My identity as a songwriter and producer, I realized, needs to stand on it’s own” writes Rostam Batmanglij on his twitter this past Janurary, as he announces his departure from Grammy winning band Vampire Weekend. Rostam’s statement was met with the upmost support from ex-band members Ezra Koenig and Chris Baio, regarding Batmanglij as “one of the best artists on the planet.”
For those who are unfamiliar with Rostam, he is largely responsible for many of Vampire Weekend’s most successful tracks, holding production credits on “A-Punk,” “Obvious Bicycle,” “Ya Hey” and “Campus” to name a handful, and I do mean a handful. In addition to his wildly diverse resume of production credits, ranging from Santigold to Ra Ra Riot, among his on paper contributions, he also boasts a wide range of talents, ranging from prominent lyricist, to visual designer to name a few.
Although one can count the entirety of Rostam’s official solo releases on one hand, having only released four tracks since 2011 (two in 2011 and two 2016). What he has given us thus far is nothing short of spectacular. Each song seems to utilize an entirely different subset of instruments and melodies, which are simultaneously connected through Rostam’s profound lyrics and drowsy vocals.
2016’s “EOS” is particularly exemplary of Rostam’s capacity as a multi-instrumentalist, songwriter and vocalist. The intro features a beautifully unorthodox staccato choral section and stiff, almost pounding percussion hits on the second and fourth beats. This intro section breaks off into a quick rolling piano melody that separates the beginning and middle sections. The middle section is stripped down and lonely, featuring nothing more than Rostam’s drowsy vocals and the quiet single note sustains from a petite sounding synth. The lyrics, although deeply personal, seem to engrave themselves in the mind of the listener as they apply Rostam’s lapidary words to specific moments in their lives. Rostam’s voice swells “along the coast we could see time and space / and across the water it was all emptiness” creating a sensation of time-lapsed isolation as we watch the coast push and pull. Immediately following this, he contrasts isolation with “but I held you close, my cheek pressed up against yours” as if, although deeply self-reflective, Rostam is anchored to the memory of this moment through whomever he shared it with. His vocal performance on this track, at least for this writer, can be described as nothing but astounding.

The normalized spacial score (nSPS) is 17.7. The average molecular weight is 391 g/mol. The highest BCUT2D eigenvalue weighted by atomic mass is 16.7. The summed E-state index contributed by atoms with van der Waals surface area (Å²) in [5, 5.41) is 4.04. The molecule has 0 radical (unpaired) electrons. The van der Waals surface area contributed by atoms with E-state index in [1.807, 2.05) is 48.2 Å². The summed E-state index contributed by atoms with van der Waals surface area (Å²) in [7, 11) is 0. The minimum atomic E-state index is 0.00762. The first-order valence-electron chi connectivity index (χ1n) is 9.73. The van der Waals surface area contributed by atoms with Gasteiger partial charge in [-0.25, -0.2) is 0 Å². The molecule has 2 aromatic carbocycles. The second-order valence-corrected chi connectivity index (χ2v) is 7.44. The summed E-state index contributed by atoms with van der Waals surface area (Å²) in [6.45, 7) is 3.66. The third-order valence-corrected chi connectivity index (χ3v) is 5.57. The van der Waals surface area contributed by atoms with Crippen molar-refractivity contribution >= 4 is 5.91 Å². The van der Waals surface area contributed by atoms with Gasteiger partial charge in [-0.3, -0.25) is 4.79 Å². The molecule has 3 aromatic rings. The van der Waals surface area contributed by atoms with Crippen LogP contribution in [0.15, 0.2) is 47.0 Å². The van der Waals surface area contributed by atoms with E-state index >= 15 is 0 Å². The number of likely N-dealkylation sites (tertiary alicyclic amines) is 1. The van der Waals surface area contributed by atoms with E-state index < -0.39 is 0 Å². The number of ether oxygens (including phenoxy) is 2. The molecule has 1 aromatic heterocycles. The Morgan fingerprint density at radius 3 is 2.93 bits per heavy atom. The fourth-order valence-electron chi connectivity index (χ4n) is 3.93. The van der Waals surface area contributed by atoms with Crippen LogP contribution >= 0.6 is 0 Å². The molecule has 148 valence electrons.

Each element of “EOS” – from the production, to the lyrics, to the self-designed cover and the self-directed music video — combine seamlessly to create what I would describe as a “listening experience”, in that it exists as much more than just a song on your computer. Individually, these various elements remind me that “EOS” is just the very tip of the Rostam iceberg, or perhaps more accurately, one of the many Rostam “icebergs” the future has in store.